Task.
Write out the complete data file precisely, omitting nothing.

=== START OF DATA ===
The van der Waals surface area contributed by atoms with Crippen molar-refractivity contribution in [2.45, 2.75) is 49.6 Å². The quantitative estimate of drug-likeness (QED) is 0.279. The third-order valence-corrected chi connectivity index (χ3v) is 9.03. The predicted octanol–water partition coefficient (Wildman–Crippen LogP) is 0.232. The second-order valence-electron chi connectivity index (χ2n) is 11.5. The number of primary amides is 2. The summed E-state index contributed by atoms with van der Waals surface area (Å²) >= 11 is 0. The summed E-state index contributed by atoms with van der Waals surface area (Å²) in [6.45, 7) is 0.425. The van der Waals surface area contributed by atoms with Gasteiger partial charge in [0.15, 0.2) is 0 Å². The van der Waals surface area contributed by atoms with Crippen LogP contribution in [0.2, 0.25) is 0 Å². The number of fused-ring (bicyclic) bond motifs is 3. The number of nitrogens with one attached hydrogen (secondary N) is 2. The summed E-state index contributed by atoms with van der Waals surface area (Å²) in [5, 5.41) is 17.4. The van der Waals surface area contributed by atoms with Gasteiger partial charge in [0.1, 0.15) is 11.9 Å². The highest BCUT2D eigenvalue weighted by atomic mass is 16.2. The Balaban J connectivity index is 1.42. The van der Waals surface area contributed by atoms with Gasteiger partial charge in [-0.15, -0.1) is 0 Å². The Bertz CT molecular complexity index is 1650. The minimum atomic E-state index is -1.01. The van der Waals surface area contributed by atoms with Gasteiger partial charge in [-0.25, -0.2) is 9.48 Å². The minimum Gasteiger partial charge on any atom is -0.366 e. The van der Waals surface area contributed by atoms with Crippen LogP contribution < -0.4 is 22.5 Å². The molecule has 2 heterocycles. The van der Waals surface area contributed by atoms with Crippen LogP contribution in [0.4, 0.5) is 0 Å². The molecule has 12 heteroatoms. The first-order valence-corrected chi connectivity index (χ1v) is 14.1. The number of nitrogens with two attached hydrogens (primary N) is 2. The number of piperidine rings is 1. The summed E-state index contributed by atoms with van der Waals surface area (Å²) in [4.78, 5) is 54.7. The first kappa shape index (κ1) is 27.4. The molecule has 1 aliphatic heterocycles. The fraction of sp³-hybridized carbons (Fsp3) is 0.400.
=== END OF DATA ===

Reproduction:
The van der Waals surface area contributed by atoms with Crippen molar-refractivity contribution in [2.45, 2.75) is 49.6 Å². The quantitative estimate of drug-likeness (QED) is 0.279. The third-order valence-corrected chi connectivity index (χ3v) is 9.03. The predicted octanol–water partition coefficient (Wildman–Crippen LogP) is 0.232. The second-order valence-electron chi connectivity index (χ2n) is 11.5. The number of primary amides is 2. The summed E-state index contributed by atoms with van der Waals surface area (Å²) >= 11 is 0. The summed E-state index contributed by atoms with van der Waals surface area (Å²) in [6.45, 7) is 0.425. The van der Waals surface area contributed by atoms with Gasteiger partial charge in [0.15, 0.2) is 0 Å². The van der Waals surface area contributed by atoms with Crippen LogP contribution in [0.2, 0.25) is 0 Å². The number of fused-ring (bicyclic) bond motifs is 3. The number of nitrogens with one attached hydrogen (secondary N) is 2. The summed E-state index contributed by atoms with van der Waals surface area (Å²) in [5, 5.41) is 17.4. The van der Waals surface area contributed by atoms with Gasteiger partial charge in [0.1, 0.15) is 11.9 Å². The highest BCUT2D eigenvalue weighted by atomic mass is 16.2. The Balaban J connectivity index is 1.42. The van der Waals surface area contributed by atoms with Gasteiger partial charge in [-0.15, -0.1) is 0 Å². The Bertz CT molecular complexity index is 1650. The minimum atomic E-state index is -1.01. The van der Waals surface area contributed by atoms with Gasteiger partial charge in [-0.25, -0.2) is 9.48 Å². The minimum Gasteiger partial charge on any atom is -0.366 e. The van der Waals surface area contributed by atoms with Crippen LogP contribution < -0.4 is 22.5 Å². The molecule has 2 heterocycles. The van der Waals surface area contributed by atoms with Crippen LogP contribution in [0.4, 0.5) is 0 Å². The molecule has 12 heteroatoms. The first-order valence-corrected chi connectivity index (χ1v) is 14.1. The number of nitrogens with two attached hydrogens (primary N) is 2. The number of piperidine rings is 1. The summed E-state index contributed by atoms with van der Waals surface area (Å²) in [4.78, 5) is 54.7. The first kappa shape index (κ1) is 27.4. The molecule has 1 aliphatic heterocycles. The fraction of sp³-hybridized carbons (Fsp3) is 0.400.